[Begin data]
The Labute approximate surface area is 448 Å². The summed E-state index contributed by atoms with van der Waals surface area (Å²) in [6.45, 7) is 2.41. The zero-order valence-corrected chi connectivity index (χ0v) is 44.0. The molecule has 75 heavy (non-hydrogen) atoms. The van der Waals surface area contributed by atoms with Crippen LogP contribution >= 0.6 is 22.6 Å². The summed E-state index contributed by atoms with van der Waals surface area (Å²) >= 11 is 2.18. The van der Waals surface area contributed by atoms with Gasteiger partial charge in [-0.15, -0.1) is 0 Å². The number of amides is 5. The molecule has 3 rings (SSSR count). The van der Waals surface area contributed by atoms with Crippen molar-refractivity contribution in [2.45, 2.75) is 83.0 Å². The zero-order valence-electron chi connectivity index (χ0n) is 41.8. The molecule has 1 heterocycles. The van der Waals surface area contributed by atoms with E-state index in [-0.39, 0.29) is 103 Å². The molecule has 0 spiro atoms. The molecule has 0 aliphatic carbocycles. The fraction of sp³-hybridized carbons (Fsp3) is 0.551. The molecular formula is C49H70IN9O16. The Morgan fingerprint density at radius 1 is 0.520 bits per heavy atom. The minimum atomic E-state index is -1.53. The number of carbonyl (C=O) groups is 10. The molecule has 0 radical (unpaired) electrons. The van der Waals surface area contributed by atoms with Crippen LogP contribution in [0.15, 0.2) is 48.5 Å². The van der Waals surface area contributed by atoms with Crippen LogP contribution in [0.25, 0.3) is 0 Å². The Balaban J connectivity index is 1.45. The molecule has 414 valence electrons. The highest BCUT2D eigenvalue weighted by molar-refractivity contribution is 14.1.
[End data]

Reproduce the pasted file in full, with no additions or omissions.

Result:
The Labute approximate surface area is 448 Å². The summed E-state index contributed by atoms with van der Waals surface area (Å²) in [6.45, 7) is 2.41. The zero-order valence-corrected chi connectivity index (χ0v) is 44.0. The molecule has 75 heavy (non-hydrogen) atoms. The van der Waals surface area contributed by atoms with Crippen LogP contribution >= 0.6 is 22.6 Å². The summed E-state index contributed by atoms with van der Waals surface area (Å²) >= 11 is 2.18. The van der Waals surface area contributed by atoms with Gasteiger partial charge in [-0.15, -0.1) is 0 Å². The number of amides is 5. The molecule has 3 rings (SSSR count). The van der Waals surface area contributed by atoms with Crippen molar-refractivity contribution in [2.45, 2.75) is 83.0 Å². The zero-order valence-electron chi connectivity index (χ0n) is 41.8. The molecule has 1 heterocycles. The van der Waals surface area contributed by atoms with E-state index in [-0.39, 0.29) is 103 Å². The molecule has 0 spiro atoms. The molecule has 0 aliphatic carbocycles. The fraction of sp³-hybridized carbons (Fsp3) is 0.551. The molecular formula is C49H70IN9O16. The Morgan fingerprint density at radius 1 is 0.520 bits per heavy atom. The minimum atomic E-state index is -1.53. The number of carbonyl (C=O) groups is 10. The molecule has 0 radical (unpaired) electrons. The van der Waals surface area contributed by atoms with Crippen LogP contribution in [0.15, 0.2) is 48.5 Å². The van der Waals surface area contributed by atoms with Crippen LogP contribution in [0.25, 0.3) is 0 Å². The Balaban J connectivity index is 1.45. The molecule has 414 valence electrons. The highest BCUT2D eigenvalue weighted by molar-refractivity contribution is 14.1.